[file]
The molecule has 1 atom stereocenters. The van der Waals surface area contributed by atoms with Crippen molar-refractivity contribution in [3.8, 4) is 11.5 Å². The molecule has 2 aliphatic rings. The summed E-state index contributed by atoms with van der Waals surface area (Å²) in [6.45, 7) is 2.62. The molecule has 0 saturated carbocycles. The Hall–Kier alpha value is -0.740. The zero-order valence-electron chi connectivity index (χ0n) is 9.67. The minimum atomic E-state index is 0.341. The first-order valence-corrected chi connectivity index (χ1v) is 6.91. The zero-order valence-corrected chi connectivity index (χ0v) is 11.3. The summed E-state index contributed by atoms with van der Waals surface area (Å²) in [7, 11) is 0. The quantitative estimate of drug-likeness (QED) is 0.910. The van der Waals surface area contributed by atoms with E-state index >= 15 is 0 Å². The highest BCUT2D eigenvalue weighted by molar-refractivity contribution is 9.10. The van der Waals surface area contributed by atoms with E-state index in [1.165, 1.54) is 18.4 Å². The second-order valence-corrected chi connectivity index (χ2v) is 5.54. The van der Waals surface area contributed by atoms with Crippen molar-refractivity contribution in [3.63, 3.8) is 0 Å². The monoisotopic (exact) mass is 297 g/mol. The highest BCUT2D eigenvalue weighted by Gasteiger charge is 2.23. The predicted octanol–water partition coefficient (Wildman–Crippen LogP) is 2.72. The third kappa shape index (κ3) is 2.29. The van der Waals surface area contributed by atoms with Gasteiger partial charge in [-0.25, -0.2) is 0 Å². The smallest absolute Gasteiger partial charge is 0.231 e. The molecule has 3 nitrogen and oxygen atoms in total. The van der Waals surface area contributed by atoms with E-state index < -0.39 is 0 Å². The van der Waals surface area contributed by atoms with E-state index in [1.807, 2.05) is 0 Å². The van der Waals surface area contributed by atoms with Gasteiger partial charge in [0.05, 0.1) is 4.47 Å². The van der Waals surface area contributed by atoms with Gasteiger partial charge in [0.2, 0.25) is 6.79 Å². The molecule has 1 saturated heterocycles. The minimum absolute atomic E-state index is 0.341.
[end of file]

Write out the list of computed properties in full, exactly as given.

The molecule has 1 atom stereocenters. The van der Waals surface area contributed by atoms with Crippen molar-refractivity contribution in [3.8, 4) is 11.5 Å². The molecule has 2 aliphatic rings. The summed E-state index contributed by atoms with van der Waals surface area (Å²) in [6.45, 7) is 2.62. The molecule has 0 saturated carbocycles. The Hall–Kier alpha value is -0.740. The zero-order valence-electron chi connectivity index (χ0n) is 9.67. The minimum atomic E-state index is 0.341. The first-order valence-corrected chi connectivity index (χ1v) is 6.91. The zero-order valence-corrected chi connectivity index (χ0v) is 11.3. The summed E-state index contributed by atoms with van der Waals surface area (Å²) in [7, 11) is 0. The quantitative estimate of drug-likeness (QED) is 0.910. The van der Waals surface area contributed by atoms with E-state index >= 15 is 0 Å². The highest BCUT2D eigenvalue weighted by molar-refractivity contribution is 9.10. The van der Waals surface area contributed by atoms with E-state index in [1.165, 1.54) is 18.4 Å². The second-order valence-corrected chi connectivity index (χ2v) is 5.54. The van der Waals surface area contributed by atoms with Crippen molar-refractivity contribution in [3.63, 3.8) is 0 Å². The monoisotopic (exact) mass is 297 g/mol. The highest BCUT2D eigenvalue weighted by Gasteiger charge is 2.23. The predicted octanol–water partition coefficient (Wildman–Crippen LogP) is 2.72. The third kappa shape index (κ3) is 2.29. The van der Waals surface area contributed by atoms with Gasteiger partial charge in [-0.25, -0.2) is 0 Å². The smallest absolute Gasteiger partial charge is 0.231 e. The molecule has 3 nitrogen and oxygen atoms in total. The van der Waals surface area contributed by atoms with E-state index < -0.39 is 0 Å². The van der Waals surface area contributed by atoms with E-state index in [1.807, 2.05) is 0 Å². The van der Waals surface area contributed by atoms with Gasteiger partial charge in [0.05, 0.1) is 4.47 Å². The van der Waals surface area contributed by atoms with Gasteiger partial charge in [0.2, 0.25) is 6.79 Å². The molecule has 1 saturated heterocycles. The minimum absolute atomic E-state index is 0.341.